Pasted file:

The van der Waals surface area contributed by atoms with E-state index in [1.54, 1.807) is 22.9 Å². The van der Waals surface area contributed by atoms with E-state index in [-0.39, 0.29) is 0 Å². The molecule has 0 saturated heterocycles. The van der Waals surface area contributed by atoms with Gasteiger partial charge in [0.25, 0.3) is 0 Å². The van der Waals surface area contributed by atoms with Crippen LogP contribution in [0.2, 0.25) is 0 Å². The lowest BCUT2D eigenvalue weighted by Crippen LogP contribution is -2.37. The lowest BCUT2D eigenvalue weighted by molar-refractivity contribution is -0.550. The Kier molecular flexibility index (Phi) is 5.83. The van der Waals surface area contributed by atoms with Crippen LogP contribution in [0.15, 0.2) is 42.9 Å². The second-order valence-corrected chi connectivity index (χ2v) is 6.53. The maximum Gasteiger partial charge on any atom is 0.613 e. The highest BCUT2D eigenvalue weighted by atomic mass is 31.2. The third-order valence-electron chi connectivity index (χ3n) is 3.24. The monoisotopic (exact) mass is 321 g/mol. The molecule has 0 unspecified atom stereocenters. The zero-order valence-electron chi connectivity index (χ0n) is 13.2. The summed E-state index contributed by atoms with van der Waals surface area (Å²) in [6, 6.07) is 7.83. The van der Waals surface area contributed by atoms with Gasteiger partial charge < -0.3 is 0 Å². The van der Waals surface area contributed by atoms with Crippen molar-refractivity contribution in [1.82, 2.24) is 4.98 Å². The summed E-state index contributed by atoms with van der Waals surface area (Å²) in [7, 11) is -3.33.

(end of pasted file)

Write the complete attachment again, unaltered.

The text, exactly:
The van der Waals surface area contributed by atoms with E-state index in [1.54, 1.807) is 22.9 Å². The van der Waals surface area contributed by atoms with E-state index in [-0.39, 0.29) is 0 Å². The molecule has 0 saturated heterocycles. The van der Waals surface area contributed by atoms with Gasteiger partial charge in [0.25, 0.3) is 0 Å². The van der Waals surface area contributed by atoms with Crippen LogP contribution in [0.2, 0.25) is 0 Å². The lowest BCUT2D eigenvalue weighted by Crippen LogP contribution is -2.37. The lowest BCUT2D eigenvalue weighted by molar-refractivity contribution is -0.550. The Kier molecular flexibility index (Phi) is 5.83. The van der Waals surface area contributed by atoms with Crippen LogP contribution in [0.15, 0.2) is 42.9 Å². The second-order valence-corrected chi connectivity index (χ2v) is 6.53. The maximum Gasteiger partial charge on any atom is 0.613 e. The highest BCUT2D eigenvalue weighted by atomic mass is 31.2. The third-order valence-electron chi connectivity index (χ3n) is 3.24. The monoisotopic (exact) mass is 321 g/mol. The molecule has 0 unspecified atom stereocenters. The zero-order valence-electron chi connectivity index (χ0n) is 13.2. The summed E-state index contributed by atoms with van der Waals surface area (Å²) in [6, 6.07) is 7.83. The van der Waals surface area contributed by atoms with Gasteiger partial charge < -0.3 is 0 Å². The van der Waals surface area contributed by atoms with Crippen molar-refractivity contribution in [1.82, 2.24) is 4.98 Å². The summed E-state index contributed by atoms with van der Waals surface area (Å²) in [7, 11) is -3.33.